We also have comprehensive reviews of some hand planes, such as the Howkins pattern plane, the sleek and stylish Holtey 11-S, the inexpensive MuJingFang planes and the classic #72 chamfer plane by Stanley.

The Howkins Plane

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Howkins PlaneAs anyone who has collected or used hand planes for a few years knows, the hand plane world is full of many oddities. Planes that probably should never have seen the light of day due to poor design, poor marketing or a combination of both sit alongside other planes so ingeniously designed and innovative for their time that it's hard to understand why their sales didn't shoot through the roof. In the case of metal planes the manufacturers would try to convince the woodworking public that grooves and squiggly lines milled into the soles would make the plane perform better, just as strips of rosewood, circular discs and even open holes similarly milled into the bases would also help to improve performance. Oilers, weird adjusters, two-part bodies, swivelling frogs and zero-bedded blades all came and quickly went in the pursuit to sell more hand planes to the public. Although it makes for an interesting and colorful history its pretty safe to say that many of these makers were doomed to fail long before they even started.

A lot of these hand planes were invented and developed in America from the mid to late 1800's and into the early 1900's. Even Stanley Planes - the giant of the metal hand plane world - had several models which left the tool collecting world wondering "Why?" One thing is certain though, almost invariably these rarer planes, whether made by Stanley or other makers, can command very high prices at the auction houses and internet sales around the world. Not many people will get to see them "in the flesh" as it were -- unless of course they have money to burn!

Enter The Howkins...

However, not all of the "weirdo" planes originated from America. One of these "plane oddities" was the Howkins plane, which was made in small numbers in England from the 1920's and into the 1930's. While its not known exactly where in England the planes were made, its assumed by some collectors that they originated from somewhere in London. Certainly its known that the instruction books which accompanied the planes were printed in Kingsway as its printed as such on the brochures.

Described and marketed as a multipurpose plough plane, the makers claimed it could do a variety of jobs that other similar planes at the time might struggle with. While its true that the Howkins plane can do a multitude of different work, albeit with some degree of difficulty with setting up and actual use, some of the jobs erroneously claimed by the company seem a little far-fetched.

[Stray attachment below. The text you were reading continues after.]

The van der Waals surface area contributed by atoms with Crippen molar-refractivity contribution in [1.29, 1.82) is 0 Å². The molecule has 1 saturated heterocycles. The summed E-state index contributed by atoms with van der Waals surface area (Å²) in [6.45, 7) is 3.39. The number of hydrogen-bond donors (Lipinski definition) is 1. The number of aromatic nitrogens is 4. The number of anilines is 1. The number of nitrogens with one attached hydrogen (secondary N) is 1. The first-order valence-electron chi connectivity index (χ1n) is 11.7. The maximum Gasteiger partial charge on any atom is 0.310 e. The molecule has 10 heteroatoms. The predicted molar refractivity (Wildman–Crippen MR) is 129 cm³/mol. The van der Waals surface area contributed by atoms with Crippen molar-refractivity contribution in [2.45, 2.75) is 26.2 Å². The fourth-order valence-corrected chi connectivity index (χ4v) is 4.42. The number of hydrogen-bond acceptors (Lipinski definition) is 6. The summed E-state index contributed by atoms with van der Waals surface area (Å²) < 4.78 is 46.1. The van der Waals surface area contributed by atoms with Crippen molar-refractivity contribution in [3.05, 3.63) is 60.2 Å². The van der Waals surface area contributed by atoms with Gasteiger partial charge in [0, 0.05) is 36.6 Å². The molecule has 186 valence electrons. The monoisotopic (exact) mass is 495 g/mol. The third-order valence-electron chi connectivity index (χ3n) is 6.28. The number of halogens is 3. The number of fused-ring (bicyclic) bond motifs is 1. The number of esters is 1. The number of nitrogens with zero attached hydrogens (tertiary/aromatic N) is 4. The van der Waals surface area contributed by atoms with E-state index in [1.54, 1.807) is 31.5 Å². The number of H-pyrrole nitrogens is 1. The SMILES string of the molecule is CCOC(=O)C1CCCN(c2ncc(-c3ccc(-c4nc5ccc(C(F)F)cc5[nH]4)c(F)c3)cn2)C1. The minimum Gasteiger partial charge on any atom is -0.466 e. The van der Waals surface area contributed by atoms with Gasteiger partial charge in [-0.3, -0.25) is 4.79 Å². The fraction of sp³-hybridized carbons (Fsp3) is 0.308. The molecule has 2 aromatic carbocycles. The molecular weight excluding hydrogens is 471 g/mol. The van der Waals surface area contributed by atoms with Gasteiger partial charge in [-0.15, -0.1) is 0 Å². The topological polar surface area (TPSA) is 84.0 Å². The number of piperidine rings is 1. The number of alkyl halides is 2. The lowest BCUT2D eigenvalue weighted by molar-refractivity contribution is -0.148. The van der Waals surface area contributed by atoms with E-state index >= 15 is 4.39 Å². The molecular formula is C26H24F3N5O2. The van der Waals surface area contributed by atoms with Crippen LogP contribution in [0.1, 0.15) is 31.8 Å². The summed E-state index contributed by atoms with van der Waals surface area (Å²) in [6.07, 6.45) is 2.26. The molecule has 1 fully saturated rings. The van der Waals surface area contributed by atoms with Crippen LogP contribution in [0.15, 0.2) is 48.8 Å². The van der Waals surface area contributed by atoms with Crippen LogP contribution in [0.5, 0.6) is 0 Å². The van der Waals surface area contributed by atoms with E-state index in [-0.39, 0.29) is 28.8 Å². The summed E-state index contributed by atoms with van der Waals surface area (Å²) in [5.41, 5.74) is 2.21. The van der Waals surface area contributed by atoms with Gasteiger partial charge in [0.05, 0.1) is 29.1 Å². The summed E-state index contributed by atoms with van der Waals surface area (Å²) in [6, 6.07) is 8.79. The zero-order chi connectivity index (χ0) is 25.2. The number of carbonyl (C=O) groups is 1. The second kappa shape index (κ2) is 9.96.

Howkins PlaneLEFT: The Model C Howkins Plane.

The basic design for the Howkins Plane was patented in 1913 and the first production model appeared around seven years later, in 1920. It's conceivable that the patent and the arrival of the first production model was delayed due to the onset of the First World War. As it proved a difficult time for many planemakers this would be feasible.

This first Howkins plane was known as the Model A. It had a limited production run of only fifty planes and each one of them was supposedly numbered. In 1925 a more sophisticated model appeared, known as the Model B and a few more years after that the Model C arrived (featuring a much wider range of functions supposedly). A final model was produced after that, known as the Model D. Apparently it is believed that the last plane allowed some interchangeability of parts between the B and C models. While the Model A had a body cast of gunmetal the B, C and D model planes all have cast iron bodies.

Howkins PlaneRIGHT: Cutters, fences, spanner and instruction manual.

The body casting is quite nicely done on the examples I've seen, being fairly crisp and clean. The plane has an interesting way of adjusting the depth of cut. The blade is held in a special tool holder, which is also fitted with a spur cutter, and then lowered by a feed screw. Likewise the cutter holder is very well made and the cutters themselves are nicely finished. The feed screw for the cutter depth uses a very fine thread, and the adjustment for the backlash is also made quite well.

Unfortunately however, thats where the build quality ends, as the rods for the fences and the fence itself are rather poorly done. In fact the rods themselves appear to be as if someone has just cut off a couple of lengths of 1/4" Whitworth all-thread and screwed them into the body. Nothing much to write home about at all and, according to W.L. Goodman in his book "British Planemakers From 1700", the arrangement is described as being "an engineer's conception of a woodworking tool, being finely made but with less well designed fences and stems"

The fence adjustment is done by using ordinary hexagon nuts which have washers on each side. Although the plane was sold with a spanner provided, the process of adjusting the fence is very time consuming. The whole setup lacks the convenience of knurled or specially designed nuts or thumbscrews found on similar planes. It's a shame as this would greatly improve the usability of the plane.